Stop by the second floor crossover today, July 28, from 12-2 p.m to say farewell.
Mark Leininger is a problem solver. For the past few decades, he’s helped Fermilab solve problems that it hadn’t faced before, such as how to bend the magnets in the Main Ring to the proper curvature or how to give computational support to an entire collaboration.
But now, after more than 35 years, Leininger is ready to tackle some tasks in the next phase of his life. Leininger retires tomorrow.
“The laboratory really gave me a nice opportunity to essentially have two or three careers technically,” Leininger said. “It was really nice to be able to stay in one place and to build on my knowledge each step of the way.”
Leininger had trouble finding a job in the tough job market of the mid-1970s after graduating college. A former physics professor encouraged him to check out Fermilab, which he joined as an operator in 1976. Leininger’s problem-solving career took off when he began working a few years later building magnets for the energy saver/doubler – the machine that would eventually become the Tevatron.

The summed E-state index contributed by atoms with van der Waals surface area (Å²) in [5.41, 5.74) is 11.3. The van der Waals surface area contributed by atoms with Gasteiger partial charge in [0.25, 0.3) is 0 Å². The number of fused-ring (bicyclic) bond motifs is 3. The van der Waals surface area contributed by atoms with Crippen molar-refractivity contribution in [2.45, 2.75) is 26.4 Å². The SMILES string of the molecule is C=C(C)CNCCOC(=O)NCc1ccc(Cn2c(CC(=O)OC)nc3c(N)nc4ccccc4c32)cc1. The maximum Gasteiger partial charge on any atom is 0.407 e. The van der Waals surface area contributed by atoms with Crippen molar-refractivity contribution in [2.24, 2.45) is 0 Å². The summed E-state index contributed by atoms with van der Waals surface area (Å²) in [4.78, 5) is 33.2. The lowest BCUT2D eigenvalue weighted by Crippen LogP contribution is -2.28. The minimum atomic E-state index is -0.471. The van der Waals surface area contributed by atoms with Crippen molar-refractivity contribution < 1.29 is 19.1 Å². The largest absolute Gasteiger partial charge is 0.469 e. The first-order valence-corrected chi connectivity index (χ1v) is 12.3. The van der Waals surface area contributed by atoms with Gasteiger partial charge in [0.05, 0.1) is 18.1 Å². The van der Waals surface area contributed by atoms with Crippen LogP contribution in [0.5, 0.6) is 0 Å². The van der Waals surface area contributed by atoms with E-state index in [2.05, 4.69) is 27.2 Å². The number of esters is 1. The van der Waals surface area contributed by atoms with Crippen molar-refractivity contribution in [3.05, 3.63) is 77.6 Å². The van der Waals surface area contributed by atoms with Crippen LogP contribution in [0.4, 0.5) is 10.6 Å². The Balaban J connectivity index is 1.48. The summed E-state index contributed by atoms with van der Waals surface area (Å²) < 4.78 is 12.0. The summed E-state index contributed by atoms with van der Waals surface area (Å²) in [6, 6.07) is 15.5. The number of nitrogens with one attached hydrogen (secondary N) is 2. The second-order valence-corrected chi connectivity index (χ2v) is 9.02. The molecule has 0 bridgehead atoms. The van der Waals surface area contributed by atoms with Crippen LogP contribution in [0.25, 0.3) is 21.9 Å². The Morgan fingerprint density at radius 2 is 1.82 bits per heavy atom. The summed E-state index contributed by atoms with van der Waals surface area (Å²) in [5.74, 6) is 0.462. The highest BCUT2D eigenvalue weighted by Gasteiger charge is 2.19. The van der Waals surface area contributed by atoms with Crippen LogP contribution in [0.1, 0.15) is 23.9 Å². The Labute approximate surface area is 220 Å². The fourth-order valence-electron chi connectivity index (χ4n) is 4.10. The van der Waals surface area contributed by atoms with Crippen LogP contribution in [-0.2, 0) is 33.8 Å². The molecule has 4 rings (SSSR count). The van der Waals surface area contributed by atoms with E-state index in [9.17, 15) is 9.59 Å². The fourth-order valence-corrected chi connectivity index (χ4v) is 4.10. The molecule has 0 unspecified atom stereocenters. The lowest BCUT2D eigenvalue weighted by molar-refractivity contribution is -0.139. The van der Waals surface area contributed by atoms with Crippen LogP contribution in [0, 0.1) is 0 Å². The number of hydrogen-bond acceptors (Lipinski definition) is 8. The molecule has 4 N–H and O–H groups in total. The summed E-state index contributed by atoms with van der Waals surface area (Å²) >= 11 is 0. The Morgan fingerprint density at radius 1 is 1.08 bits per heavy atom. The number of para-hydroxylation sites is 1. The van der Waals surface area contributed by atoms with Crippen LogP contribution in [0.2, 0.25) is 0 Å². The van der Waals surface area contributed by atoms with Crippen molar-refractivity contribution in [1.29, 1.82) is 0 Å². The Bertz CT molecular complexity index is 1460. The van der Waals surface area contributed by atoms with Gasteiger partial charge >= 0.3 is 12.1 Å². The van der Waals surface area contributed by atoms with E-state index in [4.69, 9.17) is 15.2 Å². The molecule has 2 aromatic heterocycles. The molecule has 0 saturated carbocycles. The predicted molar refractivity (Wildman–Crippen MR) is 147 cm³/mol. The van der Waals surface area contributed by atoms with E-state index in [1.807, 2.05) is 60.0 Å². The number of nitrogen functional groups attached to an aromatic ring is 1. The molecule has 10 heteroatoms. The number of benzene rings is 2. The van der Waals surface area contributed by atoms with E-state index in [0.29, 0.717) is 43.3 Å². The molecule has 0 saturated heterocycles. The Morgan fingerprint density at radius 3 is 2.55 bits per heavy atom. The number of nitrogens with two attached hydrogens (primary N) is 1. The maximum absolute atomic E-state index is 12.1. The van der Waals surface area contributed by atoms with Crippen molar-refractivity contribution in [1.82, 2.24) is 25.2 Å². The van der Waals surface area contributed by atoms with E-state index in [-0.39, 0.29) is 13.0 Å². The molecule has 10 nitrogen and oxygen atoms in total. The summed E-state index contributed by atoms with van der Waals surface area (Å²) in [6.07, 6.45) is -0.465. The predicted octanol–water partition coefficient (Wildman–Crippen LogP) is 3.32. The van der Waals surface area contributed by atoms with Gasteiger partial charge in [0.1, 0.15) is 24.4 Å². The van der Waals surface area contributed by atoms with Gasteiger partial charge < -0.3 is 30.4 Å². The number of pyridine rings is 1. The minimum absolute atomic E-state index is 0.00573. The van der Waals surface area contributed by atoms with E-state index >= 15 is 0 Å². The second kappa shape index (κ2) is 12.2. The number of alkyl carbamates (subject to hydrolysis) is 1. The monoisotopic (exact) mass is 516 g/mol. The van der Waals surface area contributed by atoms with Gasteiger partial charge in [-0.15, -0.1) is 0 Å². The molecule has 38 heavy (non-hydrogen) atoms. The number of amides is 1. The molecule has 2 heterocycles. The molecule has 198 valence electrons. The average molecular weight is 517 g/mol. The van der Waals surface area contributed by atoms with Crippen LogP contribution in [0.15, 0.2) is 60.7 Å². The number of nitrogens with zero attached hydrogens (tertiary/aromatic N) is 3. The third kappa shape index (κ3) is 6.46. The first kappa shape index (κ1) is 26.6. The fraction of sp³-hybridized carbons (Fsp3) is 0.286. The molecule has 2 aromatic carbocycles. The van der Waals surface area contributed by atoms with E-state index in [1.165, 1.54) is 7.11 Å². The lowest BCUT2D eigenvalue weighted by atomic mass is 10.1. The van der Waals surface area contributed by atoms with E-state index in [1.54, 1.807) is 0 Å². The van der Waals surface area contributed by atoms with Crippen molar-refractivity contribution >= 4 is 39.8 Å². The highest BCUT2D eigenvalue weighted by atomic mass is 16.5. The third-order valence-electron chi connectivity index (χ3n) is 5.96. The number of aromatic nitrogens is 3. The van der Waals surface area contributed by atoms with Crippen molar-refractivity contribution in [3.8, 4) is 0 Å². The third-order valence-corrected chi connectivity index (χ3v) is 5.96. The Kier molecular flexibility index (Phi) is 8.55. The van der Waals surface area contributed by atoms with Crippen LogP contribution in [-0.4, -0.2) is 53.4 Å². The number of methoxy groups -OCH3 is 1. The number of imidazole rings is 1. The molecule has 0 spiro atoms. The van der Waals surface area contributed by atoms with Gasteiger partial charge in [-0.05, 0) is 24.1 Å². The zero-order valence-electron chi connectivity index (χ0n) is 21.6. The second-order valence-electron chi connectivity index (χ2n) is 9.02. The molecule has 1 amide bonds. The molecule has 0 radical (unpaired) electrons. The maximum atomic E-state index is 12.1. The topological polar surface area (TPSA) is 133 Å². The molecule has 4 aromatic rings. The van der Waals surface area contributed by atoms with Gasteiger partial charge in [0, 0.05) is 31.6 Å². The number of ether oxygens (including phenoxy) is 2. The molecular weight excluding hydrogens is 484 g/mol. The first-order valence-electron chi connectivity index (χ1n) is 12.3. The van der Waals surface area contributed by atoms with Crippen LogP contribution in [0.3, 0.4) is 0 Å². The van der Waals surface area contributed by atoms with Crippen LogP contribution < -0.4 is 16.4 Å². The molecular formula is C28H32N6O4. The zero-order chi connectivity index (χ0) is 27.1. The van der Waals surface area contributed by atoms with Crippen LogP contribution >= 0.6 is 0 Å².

“I learned quickly that Mark was held in high regard by important people. He had been heavily involved in the refrigeration system for the Main Ring. It was his idea to use helicopters to install long sections of transfer line, a process that worked very well,” said Bob Wands, PPD, a close friend of Leininger’s who worked with him in the early 1980s. “He shares information very readily, and he taught me a lot about how the lab works and what to expect from mechanical engineering in our environment.” Along the way, Leininger became interested in computing and began to pursue his master’s degree in computer science.